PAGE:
Individual genome sequencing will become part of any treatment
Imagine trying to treat pneumonia with insulin. Pretty quickly, you’d decide that pneumonia is hard to treat or insulin isn’t much of a drug. Neither conclusion would be true, of course. Pneumonia is effectively treated with antibiotics. Biosynthetic insulin saves the lives of millions of diabetics daily.
The point, as my colleague Dr. Razelle Kurzrock often says, is that a drug’s effectiveness depends upon matching it to the right disease or target. This might seem obvious, but often it is not the case. New cancer drugs and therapies, for example, have long been developed in large, lengthy, expensive clinical trials where success is measured by improvements that last only a few weeks.
What happens to drugs and treatments that don’t have a widespread effect but do provide deep, perhaps profound, benefit to a few patients? Typically, they’re abandoned.
The overarching goal is to create therapeutics with the broadest, most-profitable bang for the buck, not necessarily therapeutics with the greatest efficacy. Drugs and treatments that help only a few patients are considered inefficient and cost-prohibitive. They are orphaned and often forgotten.
This hard reality of medical science is nowhere more apparent than in cancer, a villain that morphs into hundreds of henchmen. There are more than 200 types of cancer — from breast cancer to Waldenström’s macroglobulinemia. Each type presents its own challenges. A treatment that works in some patients won’t in others, even if they have the “same” cancer type.
As I’ve mentioned in previous columns, personalized cancer medicine is a fundamentally different approach to addressing this challenge. It fashions therapies and medicines based upon the precise, particular circumstances and needs of each patient. It’s one reason why individual genome sequencing will become, in the not-too-distant future, a routine part of any treatment. With a detailed clinical, social, genetic, genomic and environmental biography of each patient, doctors can more precisely tailor treatment to each patient. This is medicine matched down to the molecule.
Achieving this kind of precision requires serious basic research. Massive cancer genome sequencing efforts by government-funded consortia, such as The Cancer Genome Atlas and the International Cancer Genome Consortium, reveal a dauntingly complex landscape of DNA sequence changes in tumor cells.
It turns out that tumors from patients with the same cancer can look completely different at the genomic scale. Clinicians and researchers need to think differently about how to diagnose and treat cancer. They must think genomically. Our understanding of the human genome is still in its infancy, but early results indicate that personalizing drugs based on the list of DNA alterations in a tumor can be very successful.
Clinicians, basic scientists and bioinformatics researchers across the mesa are tackling this challenge together. They come from The Scripps Research Institute, the Salk Institute for Biological Studies, Sanford-Burnham Medical Research Institute, J. Craig Venter Institute, UC San Diego Moores Cancer Center and the San Diego Supercomputer Center, which houses some of the most advanced computing resources in the world.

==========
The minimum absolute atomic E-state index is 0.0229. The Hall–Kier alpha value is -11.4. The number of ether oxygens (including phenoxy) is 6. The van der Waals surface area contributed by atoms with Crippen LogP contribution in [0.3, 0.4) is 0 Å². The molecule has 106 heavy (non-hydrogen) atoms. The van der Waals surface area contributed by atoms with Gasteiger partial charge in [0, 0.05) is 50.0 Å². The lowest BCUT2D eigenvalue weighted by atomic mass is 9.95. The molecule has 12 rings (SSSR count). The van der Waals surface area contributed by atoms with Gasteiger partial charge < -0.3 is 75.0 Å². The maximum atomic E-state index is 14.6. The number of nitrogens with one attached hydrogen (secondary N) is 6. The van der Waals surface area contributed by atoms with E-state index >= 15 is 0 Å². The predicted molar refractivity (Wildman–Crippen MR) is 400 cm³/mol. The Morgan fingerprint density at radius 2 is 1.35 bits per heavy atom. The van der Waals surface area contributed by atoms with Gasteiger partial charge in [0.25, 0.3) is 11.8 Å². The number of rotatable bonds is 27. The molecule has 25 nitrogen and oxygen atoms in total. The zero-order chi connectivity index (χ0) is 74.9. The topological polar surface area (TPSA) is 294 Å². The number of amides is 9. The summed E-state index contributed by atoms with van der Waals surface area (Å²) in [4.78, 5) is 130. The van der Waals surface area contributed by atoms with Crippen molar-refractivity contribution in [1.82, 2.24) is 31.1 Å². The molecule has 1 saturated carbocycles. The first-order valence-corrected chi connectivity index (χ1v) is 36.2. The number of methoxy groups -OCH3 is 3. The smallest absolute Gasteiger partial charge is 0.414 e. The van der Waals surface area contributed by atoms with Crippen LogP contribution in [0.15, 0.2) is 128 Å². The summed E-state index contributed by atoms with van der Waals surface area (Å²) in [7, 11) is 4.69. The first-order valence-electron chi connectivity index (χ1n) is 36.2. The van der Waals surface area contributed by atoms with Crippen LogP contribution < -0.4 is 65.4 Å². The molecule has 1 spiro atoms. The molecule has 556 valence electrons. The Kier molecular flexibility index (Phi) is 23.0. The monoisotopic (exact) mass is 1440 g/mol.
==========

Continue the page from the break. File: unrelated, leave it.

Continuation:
Research resources at all of these institutions, such as cell sorters to isolate rare cancer stem cells and high-throughput machines to sequence tumor-cell DNA, are integral to this effort.
This work in cancer genome sequencing will be invaluable to us in building a robust, world-class system that matches each new cancer patient with the latest molecular technologies and therapeutics most likely to achieve the best, fastest results.
Quick intervention is critical. More than 90 percent of all cancer deaths are due to metastasis, the spreading of cancer from its original tumor site. The impetus is to find what works based upon individual patients, not upon broad cancer types. It is essential to design a protocol that makes every patient a clinical trial of one.
Dr. Kurzrock has developed just such a protocol, called PREDICT, or Profile-Related Evidence Determining Individualized Cancer Therapy. She is implementing such a protocol at Moores Cancer Center.
Before coming to San Diego, Dr. Kurzrock earned wide acclaim for developing one of the largest and best phase 1 clinical trials programs in the nation at the University of Texas M.D. Anderson Cancer Center. Hallmarks of that program were innovative clinical trials with new, targeted therapies, and matching patients with drugs based on their molecular profile. Now she is building on this effort in the new Center for Personalized Cancer Therapy, a major initiative of Moores Cancer Center.
This is complex work. It requires extraordinary resources ‒ human, scientific and technological. But as we proceed and progress, we will better learn what works and why. Each patient and every case will add to our armamentarium of knowledge and abilities.
That’s how you beat cancer: One patient at a time.
Note: You can hear Dr. Kurzrock talk about winning the war against cancer in the genomics era at a free public lecture 6-7:30 p.m. Dec. 4, at the Reuben H. Fleet Science Center in Balboa Park. To register for the event, presented by the Center for Ethics in Science & Technology and UC San Diego Extension, visit http://www.ethicscenter.net/Emperor-December2013.
—Scott M. Lippman, MD, is Director of UC San Diego Moores Cancer Center. His column on medical advances from the front lines of cancer research and care appears in the La Jolla Light the fourth Thursday of each month. You can reach Dr. Lippman at firstname.lastname@example.org
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